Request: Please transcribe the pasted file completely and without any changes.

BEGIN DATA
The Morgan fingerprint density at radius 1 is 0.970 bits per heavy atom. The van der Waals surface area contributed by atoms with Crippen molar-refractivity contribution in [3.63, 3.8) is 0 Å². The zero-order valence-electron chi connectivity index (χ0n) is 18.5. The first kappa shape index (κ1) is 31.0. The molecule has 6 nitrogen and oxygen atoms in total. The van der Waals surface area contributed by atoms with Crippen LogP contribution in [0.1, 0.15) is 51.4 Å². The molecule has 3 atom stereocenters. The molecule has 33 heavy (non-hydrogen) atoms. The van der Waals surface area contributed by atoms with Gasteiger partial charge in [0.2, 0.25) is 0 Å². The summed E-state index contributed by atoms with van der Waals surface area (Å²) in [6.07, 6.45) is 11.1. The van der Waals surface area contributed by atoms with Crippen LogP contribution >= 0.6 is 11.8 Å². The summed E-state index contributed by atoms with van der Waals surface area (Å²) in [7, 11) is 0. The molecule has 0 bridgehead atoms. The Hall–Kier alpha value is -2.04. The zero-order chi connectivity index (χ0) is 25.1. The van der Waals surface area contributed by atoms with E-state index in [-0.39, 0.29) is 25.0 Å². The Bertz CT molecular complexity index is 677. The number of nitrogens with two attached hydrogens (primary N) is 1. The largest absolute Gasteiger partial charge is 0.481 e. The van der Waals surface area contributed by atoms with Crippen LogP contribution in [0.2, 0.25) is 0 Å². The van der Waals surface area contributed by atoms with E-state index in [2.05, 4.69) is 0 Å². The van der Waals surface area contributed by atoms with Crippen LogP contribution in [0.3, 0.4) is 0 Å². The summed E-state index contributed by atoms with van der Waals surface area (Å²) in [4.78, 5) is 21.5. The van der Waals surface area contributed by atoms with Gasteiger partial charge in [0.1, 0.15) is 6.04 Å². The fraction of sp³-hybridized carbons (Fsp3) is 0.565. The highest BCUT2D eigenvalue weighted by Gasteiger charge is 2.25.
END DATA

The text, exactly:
The Morgan fingerprint density at radius 1 is 0.970 bits per heavy atom. The van der Waals surface area contributed by atoms with Crippen molar-refractivity contribution in [3.63, 3.8) is 0 Å². The zero-order valence-electron chi connectivity index (χ0n) is 18.5. The first kappa shape index (κ1) is 31.0. The molecule has 6 nitrogen and oxygen atoms in total. The van der Waals surface area contributed by atoms with Crippen LogP contribution in [0.1, 0.15) is 51.4 Å². The molecule has 3 atom stereocenters. The molecule has 33 heavy (non-hydrogen) atoms. The van der Waals surface area contributed by atoms with Gasteiger partial charge in [0.2, 0.25) is 0 Å². The summed E-state index contributed by atoms with van der Waals surface area (Å²) in [6.07, 6.45) is 11.1. The van der Waals surface area contributed by atoms with Crippen LogP contribution >= 0.6 is 11.8 Å². The summed E-state index contributed by atoms with van der Waals surface area (Å²) in [7, 11) is 0. The molecule has 0 bridgehead atoms. The Hall–Kier alpha value is -2.04. The zero-order chi connectivity index (χ0) is 25.1. The van der Waals surface area contributed by atoms with E-state index in [-0.39, 0.29) is 25.0 Å². The Bertz CT molecular complexity index is 677. The number of nitrogens with two attached hydrogens (primary N) is 1. The largest absolute Gasteiger partial charge is 0.481 e. The van der Waals surface area contributed by atoms with Crippen LogP contribution in [0.2, 0.25) is 0 Å². The van der Waals surface area contributed by atoms with E-state index in [2.05, 4.69) is 0 Å². The van der Waals surface area contributed by atoms with Crippen LogP contribution in [0.3, 0.4) is 0 Å². The summed E-state index contributed by atoms with van der Waals surface area (Å²) in [4.78, 5) is 21.5. The van der Waals surface area contributed by atoms with Gasteiger partial charge in [0.1, 0.15) is 6.04 Å². The fraction of sp³-hybridized carbons (Fsp3) is 0.565. The highest BCUT2D eigenvalue weighted by Gasteiger charge is 2.25.